Upon his death, union leader Chris Mensalvas, wrote the following obituary: "Carlos Bulosan, 30 years old (sic), died 11 September1956, Seattle. Birthplace: Philippines, Address: Unknown; Occupation: Writer; Hobby: Famous for his jungle salad served during Foreign-Born Committee dinners. Estate: One typewriter, a twenty-year old suit, unfinished manuscripts, worn out sock; Finances: Zero. Beneficiary: His people." [2]

His works did not immediately garner widespread appreciation. For two decades after his death, his work was largely forgotten, [2] until a group of young Asian Americans rediscovered his works and led to the republication of America is in the Heart in 1973. [2]

Bulosan's works and legacy is heralded in a permanent exhibition, "The Carlos Bulosan Memorial Exhibit," at the Eastern Hotel in Seattle's International District. Its centerpiece mural is titled "Secrets of History" [5] and was created by Eliseo Art Silva. [6]

In 2018, the Bulosan Center for Filipino Studies Initiative was established at the University of California, Davis to carry on his legacy of activism through research and advocacy of the Filipino and Filipino-American community. The initiative backs the creation of a physical Bulosan Center for Filipino Studies to support research, education and advocacy. The center aims to continue Bulosan's legacy by uplifting the voices of the most marginalized in the Filipino community in the United States and the diaspora through community-engaged research and broadly disseminating knowledge about Filipinos for the purpose of advancing their rights and welfare. [7]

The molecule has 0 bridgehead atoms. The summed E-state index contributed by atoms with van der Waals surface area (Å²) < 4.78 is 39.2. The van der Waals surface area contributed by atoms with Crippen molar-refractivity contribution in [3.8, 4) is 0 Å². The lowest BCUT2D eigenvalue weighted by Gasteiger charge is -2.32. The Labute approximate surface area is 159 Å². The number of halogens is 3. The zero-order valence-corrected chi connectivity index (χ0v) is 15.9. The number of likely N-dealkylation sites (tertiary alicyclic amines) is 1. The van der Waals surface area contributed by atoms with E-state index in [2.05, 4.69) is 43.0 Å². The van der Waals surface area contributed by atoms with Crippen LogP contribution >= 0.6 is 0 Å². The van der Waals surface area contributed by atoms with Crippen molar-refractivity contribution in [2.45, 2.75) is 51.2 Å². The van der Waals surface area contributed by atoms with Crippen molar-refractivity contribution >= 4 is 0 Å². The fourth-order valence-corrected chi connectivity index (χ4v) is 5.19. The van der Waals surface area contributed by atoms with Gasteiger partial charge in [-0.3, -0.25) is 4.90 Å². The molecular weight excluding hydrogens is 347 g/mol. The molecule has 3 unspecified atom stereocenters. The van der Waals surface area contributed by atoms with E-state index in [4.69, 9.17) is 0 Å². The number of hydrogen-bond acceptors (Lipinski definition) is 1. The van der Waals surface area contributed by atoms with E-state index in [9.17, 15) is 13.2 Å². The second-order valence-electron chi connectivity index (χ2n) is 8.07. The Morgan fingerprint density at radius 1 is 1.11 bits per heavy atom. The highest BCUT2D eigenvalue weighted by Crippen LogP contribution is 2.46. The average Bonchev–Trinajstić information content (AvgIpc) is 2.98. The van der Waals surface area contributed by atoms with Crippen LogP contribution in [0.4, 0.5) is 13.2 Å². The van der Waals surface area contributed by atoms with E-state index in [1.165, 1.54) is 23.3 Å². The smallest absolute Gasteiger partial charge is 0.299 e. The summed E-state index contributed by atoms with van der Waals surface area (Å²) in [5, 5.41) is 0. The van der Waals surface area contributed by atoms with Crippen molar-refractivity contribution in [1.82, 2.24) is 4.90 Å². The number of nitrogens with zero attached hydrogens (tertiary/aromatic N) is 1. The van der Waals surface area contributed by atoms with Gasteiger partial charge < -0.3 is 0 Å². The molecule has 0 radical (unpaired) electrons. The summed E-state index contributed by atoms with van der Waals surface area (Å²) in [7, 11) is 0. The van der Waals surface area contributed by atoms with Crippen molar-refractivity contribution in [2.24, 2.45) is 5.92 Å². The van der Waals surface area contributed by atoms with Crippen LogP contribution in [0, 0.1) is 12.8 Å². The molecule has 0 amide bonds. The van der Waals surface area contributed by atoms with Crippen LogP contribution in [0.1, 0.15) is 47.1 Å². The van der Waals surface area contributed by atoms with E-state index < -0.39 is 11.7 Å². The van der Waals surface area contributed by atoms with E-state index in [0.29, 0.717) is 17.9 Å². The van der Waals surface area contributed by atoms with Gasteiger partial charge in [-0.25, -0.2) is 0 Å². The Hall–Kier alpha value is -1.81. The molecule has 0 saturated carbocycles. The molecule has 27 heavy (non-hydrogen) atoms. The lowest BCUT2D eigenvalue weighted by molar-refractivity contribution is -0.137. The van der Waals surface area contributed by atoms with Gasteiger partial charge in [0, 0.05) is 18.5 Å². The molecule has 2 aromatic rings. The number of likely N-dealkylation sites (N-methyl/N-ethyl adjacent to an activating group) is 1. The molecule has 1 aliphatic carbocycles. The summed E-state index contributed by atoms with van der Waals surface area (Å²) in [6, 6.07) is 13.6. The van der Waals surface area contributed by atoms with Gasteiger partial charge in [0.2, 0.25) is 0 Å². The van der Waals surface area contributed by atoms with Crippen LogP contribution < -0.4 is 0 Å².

1. ^ There is disagreement over the date of his birth, as his baptismal papers list it as November 2, 1911; see Zhang, Aiping (2003). Huang, Guiyou (ed.). Asian American Short Story Writers: An A-to-Z Guide. Greenwood. p. 23. ISBN  9780313322297. Retrieved September 15, 2014. Some sources say 1914; for a list of references on this problem, see San Juan, Jr, E. "Carlos Bulosan: Critique and Revolution". Balikbayang Sinta: An E. San Juan Reader. Ateneo de Manila University Press and Flipside Publishing. ISBN  9789719951551. Retrieved September 15, 2014.
  2. ^ a b c d e f Zia, Helen; Gall, Susan B., eds. (1995). Notable Asian Americans (1st ed.). New York City: Gale Research. ISBN  0810396238. OCLC  31170596.
  3. ^ Vials, Chris (2009). Realism for the Masses: Aesthetics, Popular Front Pluralism, and U.S. Culture, 1935–1947. Jackson, Mississippi: University Press of Mississippi. p. 21. ISBN  978-1-60473-349-5.
  4. ^ Weltzien, O. Alan (Winter 2013–2014). "Carlos Bulosan and the Northwest". The Pacific Northwest Quarterly. 105 (1): 12–22.
  5. ^ Mack, Kathy. "Carlos Bulosan Mural". Pink Chalk Studio-Flickr.
  6. ^ Magalong, Michelle. "My HiFi.Day 16 of #FAHM: Read Carlos Bulosan". Archived from the original on June 23, 2015. Retrieved June 17, 2015.
  7. ^ "Bulosan Center for Filipino Studies". Asian American Studies Department, UC Davis. Retrieved January 5, 2020.
  8. ^ "Archives – Decker Press Bibliography – Western Illinois University". Retrieved February 4, 2021.
  9. ^ Juan, E. San (2008). "Carlos Bulosan, Filipino Writer-Activist: Between a Time of Terror and the Time of Revolution". CR: The New Centennial Review. 8 (1): 103–134. doi: 10.1353/ncr.0.0020. ISSN  1532-687X. JSTOR  41949583. S2CID  143957128.
  10. ^ Tolentino, Delfin L. (Fourth Quarter 1986). "Satire in Carlos Bulosan's "The Laughter of my Father"". Philippine Studies. Manila, Philippines: Ateneo de Manila University. 34 (4): 452–461. ISSN  0031-7837. JSTOR  42632966.
  11. ^ Guyotte, Roland L.; San Juan, E. (1997). Bulosan, Carlos; Le Espiritu, Yen (eds.). "Generation Gap: Filipinos, Filipino Americans and Americans, Here and There, Then and Now". Journal of American Ethnic History. Champaign, Illinois: University of Illinois. 17 (1): 64–70. ISSN  0278-5927. JSTOR  27502239.